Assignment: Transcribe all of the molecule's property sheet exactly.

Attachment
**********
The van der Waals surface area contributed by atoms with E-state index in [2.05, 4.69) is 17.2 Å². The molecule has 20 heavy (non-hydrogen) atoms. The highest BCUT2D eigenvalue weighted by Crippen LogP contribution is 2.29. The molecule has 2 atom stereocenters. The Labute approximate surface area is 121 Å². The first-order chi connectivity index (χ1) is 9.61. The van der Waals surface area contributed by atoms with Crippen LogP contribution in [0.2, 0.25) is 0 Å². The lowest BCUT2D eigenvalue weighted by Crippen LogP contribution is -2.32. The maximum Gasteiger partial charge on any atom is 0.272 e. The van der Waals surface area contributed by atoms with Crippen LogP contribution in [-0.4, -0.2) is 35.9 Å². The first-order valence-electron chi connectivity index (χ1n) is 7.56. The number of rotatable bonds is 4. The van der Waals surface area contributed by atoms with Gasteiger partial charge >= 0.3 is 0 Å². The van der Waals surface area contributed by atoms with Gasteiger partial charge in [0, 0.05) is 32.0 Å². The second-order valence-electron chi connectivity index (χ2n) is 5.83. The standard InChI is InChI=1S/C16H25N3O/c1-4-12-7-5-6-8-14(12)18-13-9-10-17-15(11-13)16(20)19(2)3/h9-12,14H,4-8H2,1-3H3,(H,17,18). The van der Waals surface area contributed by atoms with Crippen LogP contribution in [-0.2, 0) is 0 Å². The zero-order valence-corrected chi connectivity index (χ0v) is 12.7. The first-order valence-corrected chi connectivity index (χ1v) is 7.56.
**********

The van der Waals surface area contributed by atoms with E-state index in [2.05, 4.69) is 17.2 Å². The molecule has 20 heavy (non-hydrogen) atoms. The highest BCUT2D eigenvalue weighted by Crippen LogP contribution is 2.29. The molecule has 2 atom stereocenters. The Labute approximate surface area is 121 Å². The first-order chi connectivity index (χ1) is 9.61. The van der Waals surface area contributed by atoms with Crippen LogP contribution in [0.2, 0.25) is 0 Å². The lowest BCUT2D eigenvalue weighted by Crippen LogP contribution is -2.32. The maximum Gasteiger partial charge on any atom is 0.272 e. The van der Waals surface area contributed by atoms with Crippen LogP contribution in [-0.4, -0.2) is 35.9 Å². The first-order valence-electron chi connectivity index (χ1n) is 7.56. The number of rotatable bonds is 4. The van der Waals surface area contributed by atoms with Gasteiger partial charge >= 0.3 is 0 Å². The van der Waals surface area contributed by atoms with Gasteiger partial charge in [0, 0.05) is 32.0 Å². The second-order valence-electron chi connectivity index (χ2n) is 5.83. The standard InChI is InChI=1S/C16H25N3O/c1-4-12-7-5-6-8-14(12)18-13-9-10-17-15(11-13)16(20)19(2)3/h9-12,14H,4-8H2,1-3H3,(H,17,18). The van der Waals surface area contributed by atoms with Crippen LogP contribution in [-0.2, 0) is 0 Å². The zero-order valence-corrected chi connectivity index (χ0v) is 12.7. The first-order valence-corrected chi connectivity index (χ1v) is 7.56.